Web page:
3. Saw someone post this once: "Sometimes it seems most citizens would be fine with the departments operating out of trailers" Much Love Raleigh, B. Gay., Tom, and Rusty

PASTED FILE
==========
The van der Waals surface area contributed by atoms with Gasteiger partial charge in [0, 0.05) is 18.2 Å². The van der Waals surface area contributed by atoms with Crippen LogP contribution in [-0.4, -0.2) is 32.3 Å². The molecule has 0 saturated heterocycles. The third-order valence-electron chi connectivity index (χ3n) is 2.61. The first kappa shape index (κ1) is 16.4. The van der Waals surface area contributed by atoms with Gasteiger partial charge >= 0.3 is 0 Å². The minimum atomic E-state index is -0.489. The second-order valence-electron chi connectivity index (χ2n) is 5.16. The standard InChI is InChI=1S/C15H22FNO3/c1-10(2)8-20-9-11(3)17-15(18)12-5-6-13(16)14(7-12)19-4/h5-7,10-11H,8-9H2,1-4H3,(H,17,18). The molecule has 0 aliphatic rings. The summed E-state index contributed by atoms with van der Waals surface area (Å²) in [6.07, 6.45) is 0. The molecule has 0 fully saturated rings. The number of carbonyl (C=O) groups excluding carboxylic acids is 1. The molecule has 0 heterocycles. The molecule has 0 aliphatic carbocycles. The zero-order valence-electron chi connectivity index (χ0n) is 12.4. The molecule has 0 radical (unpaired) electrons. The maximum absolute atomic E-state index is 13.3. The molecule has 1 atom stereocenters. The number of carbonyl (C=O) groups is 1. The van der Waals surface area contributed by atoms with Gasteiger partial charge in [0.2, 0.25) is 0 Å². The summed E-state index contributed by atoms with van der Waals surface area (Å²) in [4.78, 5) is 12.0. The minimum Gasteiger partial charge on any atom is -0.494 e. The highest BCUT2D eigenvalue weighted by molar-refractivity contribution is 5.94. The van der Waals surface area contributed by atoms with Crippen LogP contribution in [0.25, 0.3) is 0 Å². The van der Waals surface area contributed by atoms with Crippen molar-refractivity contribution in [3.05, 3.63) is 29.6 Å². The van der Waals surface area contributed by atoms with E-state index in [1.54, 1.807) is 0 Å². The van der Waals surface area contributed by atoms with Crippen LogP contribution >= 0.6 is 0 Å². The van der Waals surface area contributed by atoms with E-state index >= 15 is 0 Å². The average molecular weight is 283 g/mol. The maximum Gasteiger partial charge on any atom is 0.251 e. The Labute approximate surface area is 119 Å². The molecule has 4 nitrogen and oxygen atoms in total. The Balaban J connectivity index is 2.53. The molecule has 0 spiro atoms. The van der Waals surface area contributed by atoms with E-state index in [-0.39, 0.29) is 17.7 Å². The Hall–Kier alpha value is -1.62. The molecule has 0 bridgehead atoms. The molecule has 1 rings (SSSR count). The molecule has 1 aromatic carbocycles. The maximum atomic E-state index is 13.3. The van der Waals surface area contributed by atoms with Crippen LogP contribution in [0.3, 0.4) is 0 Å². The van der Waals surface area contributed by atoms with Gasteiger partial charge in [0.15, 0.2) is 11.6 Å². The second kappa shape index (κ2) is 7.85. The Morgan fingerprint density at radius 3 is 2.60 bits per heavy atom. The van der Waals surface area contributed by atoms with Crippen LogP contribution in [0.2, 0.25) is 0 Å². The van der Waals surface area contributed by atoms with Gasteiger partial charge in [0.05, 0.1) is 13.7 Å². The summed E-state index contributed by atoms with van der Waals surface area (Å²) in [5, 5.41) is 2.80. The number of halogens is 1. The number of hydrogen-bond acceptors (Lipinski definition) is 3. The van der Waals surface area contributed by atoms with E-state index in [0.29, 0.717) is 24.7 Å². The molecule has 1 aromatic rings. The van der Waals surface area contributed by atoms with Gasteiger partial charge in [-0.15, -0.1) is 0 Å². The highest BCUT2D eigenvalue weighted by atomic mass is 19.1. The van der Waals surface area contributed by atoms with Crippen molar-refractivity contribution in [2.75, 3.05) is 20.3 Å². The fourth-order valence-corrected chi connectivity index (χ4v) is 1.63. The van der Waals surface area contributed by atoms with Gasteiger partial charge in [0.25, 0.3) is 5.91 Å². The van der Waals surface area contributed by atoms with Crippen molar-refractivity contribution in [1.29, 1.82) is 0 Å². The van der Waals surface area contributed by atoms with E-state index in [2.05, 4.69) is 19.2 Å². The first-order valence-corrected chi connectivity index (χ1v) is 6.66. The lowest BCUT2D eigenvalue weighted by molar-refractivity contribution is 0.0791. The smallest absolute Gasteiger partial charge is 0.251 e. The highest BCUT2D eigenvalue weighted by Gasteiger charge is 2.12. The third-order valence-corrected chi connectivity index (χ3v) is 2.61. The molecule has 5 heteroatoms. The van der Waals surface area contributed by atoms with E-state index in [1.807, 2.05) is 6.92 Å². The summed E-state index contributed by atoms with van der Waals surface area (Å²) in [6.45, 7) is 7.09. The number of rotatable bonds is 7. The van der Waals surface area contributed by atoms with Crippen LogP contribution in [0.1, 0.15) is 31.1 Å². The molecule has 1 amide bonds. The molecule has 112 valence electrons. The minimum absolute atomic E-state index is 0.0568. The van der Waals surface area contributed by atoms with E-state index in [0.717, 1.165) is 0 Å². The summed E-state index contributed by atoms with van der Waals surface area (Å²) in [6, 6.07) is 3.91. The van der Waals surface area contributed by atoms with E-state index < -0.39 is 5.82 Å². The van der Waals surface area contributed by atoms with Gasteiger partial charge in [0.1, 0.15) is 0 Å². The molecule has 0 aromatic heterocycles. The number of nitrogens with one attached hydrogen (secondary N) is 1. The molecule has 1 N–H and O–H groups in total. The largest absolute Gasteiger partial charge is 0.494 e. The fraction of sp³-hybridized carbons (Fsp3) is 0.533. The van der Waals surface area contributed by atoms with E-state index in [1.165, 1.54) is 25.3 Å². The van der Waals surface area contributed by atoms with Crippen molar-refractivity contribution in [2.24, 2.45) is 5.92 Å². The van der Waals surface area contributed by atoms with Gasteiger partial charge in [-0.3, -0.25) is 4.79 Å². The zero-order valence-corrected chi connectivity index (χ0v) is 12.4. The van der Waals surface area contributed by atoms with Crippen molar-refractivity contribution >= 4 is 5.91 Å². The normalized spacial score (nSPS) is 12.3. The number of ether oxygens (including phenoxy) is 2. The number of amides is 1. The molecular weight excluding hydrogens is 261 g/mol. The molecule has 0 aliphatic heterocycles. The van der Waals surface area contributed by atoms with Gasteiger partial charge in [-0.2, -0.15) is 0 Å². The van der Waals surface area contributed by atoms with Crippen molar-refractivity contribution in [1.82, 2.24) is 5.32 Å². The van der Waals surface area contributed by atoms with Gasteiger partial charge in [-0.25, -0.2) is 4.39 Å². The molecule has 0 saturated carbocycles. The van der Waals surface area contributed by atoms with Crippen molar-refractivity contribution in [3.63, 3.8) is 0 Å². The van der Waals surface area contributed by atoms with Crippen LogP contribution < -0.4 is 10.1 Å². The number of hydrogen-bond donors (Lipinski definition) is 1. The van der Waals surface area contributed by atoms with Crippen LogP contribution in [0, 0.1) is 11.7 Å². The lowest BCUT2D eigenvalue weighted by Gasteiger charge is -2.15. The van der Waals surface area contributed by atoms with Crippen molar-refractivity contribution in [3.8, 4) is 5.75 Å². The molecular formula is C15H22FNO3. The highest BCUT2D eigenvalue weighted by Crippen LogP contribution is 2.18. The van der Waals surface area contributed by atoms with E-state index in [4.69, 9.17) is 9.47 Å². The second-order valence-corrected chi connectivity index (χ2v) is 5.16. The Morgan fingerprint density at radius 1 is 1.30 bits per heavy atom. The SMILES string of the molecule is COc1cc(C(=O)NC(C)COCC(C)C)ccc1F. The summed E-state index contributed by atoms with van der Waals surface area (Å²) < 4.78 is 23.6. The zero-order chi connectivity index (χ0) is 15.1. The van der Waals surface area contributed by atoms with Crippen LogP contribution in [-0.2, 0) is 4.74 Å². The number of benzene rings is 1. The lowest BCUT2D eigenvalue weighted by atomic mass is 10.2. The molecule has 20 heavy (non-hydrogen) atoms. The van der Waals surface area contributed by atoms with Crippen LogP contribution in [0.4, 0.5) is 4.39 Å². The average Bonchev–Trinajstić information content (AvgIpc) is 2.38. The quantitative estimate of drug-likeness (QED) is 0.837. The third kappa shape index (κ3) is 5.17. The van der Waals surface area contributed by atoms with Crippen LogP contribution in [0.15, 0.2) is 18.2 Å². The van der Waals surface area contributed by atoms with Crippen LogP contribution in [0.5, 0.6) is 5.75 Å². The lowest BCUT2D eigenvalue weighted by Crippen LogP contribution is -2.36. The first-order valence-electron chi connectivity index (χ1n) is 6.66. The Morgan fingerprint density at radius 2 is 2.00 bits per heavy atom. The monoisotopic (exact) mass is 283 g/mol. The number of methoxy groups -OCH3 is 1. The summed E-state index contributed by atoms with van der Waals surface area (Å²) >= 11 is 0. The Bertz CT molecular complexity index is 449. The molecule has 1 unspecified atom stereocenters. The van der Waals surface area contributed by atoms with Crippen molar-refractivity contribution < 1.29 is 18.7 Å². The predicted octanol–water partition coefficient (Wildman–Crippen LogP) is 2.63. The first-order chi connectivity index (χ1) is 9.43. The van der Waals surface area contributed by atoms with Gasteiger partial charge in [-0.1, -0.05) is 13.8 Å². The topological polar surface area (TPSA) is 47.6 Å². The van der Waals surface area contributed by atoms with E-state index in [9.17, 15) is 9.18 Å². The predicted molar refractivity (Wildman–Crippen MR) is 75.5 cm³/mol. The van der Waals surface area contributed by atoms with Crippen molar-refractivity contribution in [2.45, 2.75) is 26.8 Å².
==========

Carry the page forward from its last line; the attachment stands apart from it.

4. You're right, the temporary "headquarters" will be on Six Forks Rd. while the department will maintain a central command office in a renovated building at the Cabarrus/Dawson st. intersection. The current headquarters will be moved out of and demolished unless the council decides to keep it around till they know what their next move is. North Hills is quite bland, maybe Bonner would like to dig it up and take it to work...you know, like a trophy. Here is my little rant on this whole project: I have been in the current RPD more than 50 times, for both visiting my dad and volunteer work. There is no doubt that every aspect of our public safety and emergency services needs upgrading and the manner in which the council wanted to do it for the last 10 years was the easiest possible way but also the most expensive. Back in the 90's, the RPD was actually in serious talks to relocate next door to the Hillsborough Place building (current Campbell Law School), imagine how cheap that would have been! People have been calling this "Meeker's shiny tower" and calling the height overkill without probably researching the property, it's tiny! The small space, which also has to integrate the entry and exit drives to the underground portion of the parking deck, required the building to be taller. In fact, the property is half the size of the new Judicial Center's site but with almost the same amount of heated square footage all while needing 50 times the technology the Judicial Center needs(comparing apples to oranges and justifying the costs). I agree, the 911 emergency services, traffic control, and IT servers should be located in a hardened structure separate from the proposed project, but only a few blocks away so not to lose the advantage of accessing existing underground utilities which are incredibly expensive to install. With that component out, the city should still pursue an RPD/RFD public safety headquarters on the current site that is not built as a hardened structure but as a safe, architecturally pleasing, publicly involved, and LEED cert. mid-rise structure. Another thing that some people need to understand is we aren't looking to build this because we are seeking immediate crime and safety results from the departments but we are building this because we have a civic duty to provide our public servants with the tools needed to perform their job properly. Better response times and lower crime rates come as a result of these tools with time. Cost estimates for both components could be significantly lower then the current plan but that requires action soon while construction costs are still low along with efficient designs. Get to work people! Sorry for the long post.